Out of 180 left over blood samples selected 90 were diabetes cases and 90 were controls. They were analyzed for different biochemical parameters of CBP and lipid profile and of which 51 samples were processed for extraction and purification by using Sambrook et al. protocol [29-31]. The leucocytes component was separated from other cell components by washing in Tris wash buffer, prior to lysis using lysis buffers and proteinase K. All the contaminating red blood cells and the serum proteins are removed in the lysis step. These lysed proteins are precipitated using sodium acetate. The CAPN 10 and ADIPOQ genes with specified target region of SNP associated with T2DM was amplified using Polymerase chain reaction [31,32] from this isolated and purified DNA. The reaction mixture of PCR consists of TaqDNA polymerase enzyme, primers (Forward and reverse), nucleotides and reaction buffer. Primer designing was done on Primer Blast tool. The conditions for PCR were optimized to produce high yields of specific target sequences. The PCR amplified products were qualitatively checked on 1.2% agarose gel electrophoresis [33] and were visualized in transilluminator after staining with ethidium bromide. These amplicons were then subjected to sequencing by Sanger sequencing method [34]. The sequenced portions of the genes were checked for the consistency of reported mutations in our samples.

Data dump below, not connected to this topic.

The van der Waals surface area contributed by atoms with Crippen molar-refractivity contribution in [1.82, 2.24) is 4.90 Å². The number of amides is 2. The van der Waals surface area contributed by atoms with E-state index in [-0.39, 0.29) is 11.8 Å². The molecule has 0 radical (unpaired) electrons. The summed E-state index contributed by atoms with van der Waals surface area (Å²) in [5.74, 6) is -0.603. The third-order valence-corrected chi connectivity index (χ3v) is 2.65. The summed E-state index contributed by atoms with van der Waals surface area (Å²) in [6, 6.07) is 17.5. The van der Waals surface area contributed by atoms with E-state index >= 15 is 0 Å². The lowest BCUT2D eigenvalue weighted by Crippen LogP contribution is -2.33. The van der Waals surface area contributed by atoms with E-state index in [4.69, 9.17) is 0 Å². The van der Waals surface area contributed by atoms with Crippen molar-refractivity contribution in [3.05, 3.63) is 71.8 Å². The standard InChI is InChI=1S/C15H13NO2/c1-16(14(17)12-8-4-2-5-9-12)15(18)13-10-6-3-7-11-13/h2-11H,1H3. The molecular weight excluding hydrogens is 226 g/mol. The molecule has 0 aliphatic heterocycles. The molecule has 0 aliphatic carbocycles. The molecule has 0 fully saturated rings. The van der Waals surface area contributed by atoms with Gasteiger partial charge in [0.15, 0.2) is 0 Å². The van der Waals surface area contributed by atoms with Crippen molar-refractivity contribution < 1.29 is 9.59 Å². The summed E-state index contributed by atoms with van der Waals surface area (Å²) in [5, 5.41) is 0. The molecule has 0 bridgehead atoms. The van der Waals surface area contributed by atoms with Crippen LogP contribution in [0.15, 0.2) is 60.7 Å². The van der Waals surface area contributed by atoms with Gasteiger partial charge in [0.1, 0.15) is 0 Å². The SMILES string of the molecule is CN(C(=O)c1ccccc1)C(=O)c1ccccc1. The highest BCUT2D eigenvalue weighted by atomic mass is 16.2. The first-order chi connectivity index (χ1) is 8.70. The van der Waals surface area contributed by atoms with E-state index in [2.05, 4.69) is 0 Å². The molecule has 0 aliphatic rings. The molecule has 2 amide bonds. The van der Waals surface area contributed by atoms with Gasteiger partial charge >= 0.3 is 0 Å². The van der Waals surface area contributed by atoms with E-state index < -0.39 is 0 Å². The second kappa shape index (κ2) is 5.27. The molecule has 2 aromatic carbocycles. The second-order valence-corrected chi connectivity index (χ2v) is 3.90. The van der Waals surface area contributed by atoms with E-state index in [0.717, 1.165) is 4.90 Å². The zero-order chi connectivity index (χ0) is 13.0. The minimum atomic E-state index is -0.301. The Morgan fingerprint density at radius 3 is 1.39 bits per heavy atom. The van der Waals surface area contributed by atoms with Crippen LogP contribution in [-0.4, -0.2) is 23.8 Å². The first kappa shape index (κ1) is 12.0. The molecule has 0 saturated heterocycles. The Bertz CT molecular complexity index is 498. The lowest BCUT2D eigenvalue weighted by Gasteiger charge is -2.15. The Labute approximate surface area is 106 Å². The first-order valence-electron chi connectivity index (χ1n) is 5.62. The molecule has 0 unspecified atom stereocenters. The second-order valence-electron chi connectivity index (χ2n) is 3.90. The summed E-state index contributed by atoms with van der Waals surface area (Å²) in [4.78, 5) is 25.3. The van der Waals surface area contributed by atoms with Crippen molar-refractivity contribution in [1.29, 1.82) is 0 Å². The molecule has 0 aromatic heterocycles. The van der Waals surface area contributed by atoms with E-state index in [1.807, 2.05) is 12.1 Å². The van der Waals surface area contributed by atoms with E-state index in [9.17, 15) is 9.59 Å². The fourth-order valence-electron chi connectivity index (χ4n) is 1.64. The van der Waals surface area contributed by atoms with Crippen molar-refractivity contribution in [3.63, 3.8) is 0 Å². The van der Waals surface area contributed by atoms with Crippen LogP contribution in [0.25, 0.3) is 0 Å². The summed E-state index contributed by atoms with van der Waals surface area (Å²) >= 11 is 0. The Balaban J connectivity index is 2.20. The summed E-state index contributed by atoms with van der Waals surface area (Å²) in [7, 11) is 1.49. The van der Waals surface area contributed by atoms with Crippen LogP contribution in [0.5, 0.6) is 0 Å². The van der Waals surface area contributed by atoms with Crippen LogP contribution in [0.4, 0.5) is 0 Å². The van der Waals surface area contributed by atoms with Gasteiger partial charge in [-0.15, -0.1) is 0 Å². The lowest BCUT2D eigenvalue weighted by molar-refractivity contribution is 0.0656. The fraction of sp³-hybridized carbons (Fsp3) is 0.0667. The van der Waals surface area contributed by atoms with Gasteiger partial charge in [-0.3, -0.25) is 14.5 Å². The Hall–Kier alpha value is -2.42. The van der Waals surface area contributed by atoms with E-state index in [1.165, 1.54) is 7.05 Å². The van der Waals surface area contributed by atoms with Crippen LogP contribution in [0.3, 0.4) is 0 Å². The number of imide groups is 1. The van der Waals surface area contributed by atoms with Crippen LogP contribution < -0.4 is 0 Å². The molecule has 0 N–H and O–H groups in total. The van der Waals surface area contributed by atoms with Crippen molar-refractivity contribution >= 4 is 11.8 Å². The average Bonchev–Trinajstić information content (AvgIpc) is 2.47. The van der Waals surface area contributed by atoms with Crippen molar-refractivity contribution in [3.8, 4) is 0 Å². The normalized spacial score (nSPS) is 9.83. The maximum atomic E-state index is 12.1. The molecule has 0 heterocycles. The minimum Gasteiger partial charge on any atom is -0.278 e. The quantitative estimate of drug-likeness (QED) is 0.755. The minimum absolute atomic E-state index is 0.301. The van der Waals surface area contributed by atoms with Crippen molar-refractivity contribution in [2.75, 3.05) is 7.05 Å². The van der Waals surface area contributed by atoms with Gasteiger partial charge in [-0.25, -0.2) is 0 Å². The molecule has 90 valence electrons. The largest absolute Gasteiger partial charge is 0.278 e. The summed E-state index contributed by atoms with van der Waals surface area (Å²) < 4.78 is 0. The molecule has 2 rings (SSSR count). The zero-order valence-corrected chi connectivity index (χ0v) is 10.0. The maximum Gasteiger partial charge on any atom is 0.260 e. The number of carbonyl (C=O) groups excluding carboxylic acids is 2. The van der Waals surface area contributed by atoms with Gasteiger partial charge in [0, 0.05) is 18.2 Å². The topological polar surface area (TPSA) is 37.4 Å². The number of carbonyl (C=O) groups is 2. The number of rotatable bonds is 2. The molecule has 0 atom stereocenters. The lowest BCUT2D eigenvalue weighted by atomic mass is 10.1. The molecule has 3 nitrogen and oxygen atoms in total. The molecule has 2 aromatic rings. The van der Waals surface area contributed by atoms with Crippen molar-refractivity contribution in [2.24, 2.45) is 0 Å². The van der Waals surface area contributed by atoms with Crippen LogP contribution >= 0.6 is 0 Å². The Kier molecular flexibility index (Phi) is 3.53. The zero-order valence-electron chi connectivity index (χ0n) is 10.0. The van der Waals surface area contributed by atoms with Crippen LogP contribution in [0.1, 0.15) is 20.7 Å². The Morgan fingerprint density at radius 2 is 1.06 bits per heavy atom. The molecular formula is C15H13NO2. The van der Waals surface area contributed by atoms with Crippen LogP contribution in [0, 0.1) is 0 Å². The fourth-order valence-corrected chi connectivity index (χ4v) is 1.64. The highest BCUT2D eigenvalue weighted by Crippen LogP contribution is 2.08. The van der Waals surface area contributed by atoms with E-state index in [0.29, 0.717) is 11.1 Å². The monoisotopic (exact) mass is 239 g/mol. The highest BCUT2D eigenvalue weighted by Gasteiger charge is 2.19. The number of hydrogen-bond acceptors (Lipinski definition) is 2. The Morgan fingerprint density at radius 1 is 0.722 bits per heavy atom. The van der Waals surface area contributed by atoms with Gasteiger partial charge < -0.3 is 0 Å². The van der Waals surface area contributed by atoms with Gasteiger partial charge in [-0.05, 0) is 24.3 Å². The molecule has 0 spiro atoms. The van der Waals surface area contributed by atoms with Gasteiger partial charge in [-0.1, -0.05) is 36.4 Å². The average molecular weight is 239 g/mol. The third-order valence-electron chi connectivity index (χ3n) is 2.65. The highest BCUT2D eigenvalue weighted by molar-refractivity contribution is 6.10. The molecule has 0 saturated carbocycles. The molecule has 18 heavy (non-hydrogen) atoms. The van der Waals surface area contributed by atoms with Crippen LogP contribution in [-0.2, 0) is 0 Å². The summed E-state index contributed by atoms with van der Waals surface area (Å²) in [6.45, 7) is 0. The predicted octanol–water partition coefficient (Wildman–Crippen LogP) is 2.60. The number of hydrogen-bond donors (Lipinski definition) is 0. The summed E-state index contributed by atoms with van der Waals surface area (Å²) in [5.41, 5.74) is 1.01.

Analysis of polymorphism

The sequencing of amplified portion of the two genes revealed the presence of SNPs in some the diabetic population studied by us. We observed that in CAPN10 gene the SNPs rs2975760 and rs3792267 are present in 29 cases. The SNP rs2975760 is present 20 T2DM cases. The nucleotide and corresponding amino acid change C→T (Ala→Val), is noticed in 20 T2DM cases. Similarly the change G→C (Val→Ile) is noticed in rs3792267 (SNP) in another 20 cases.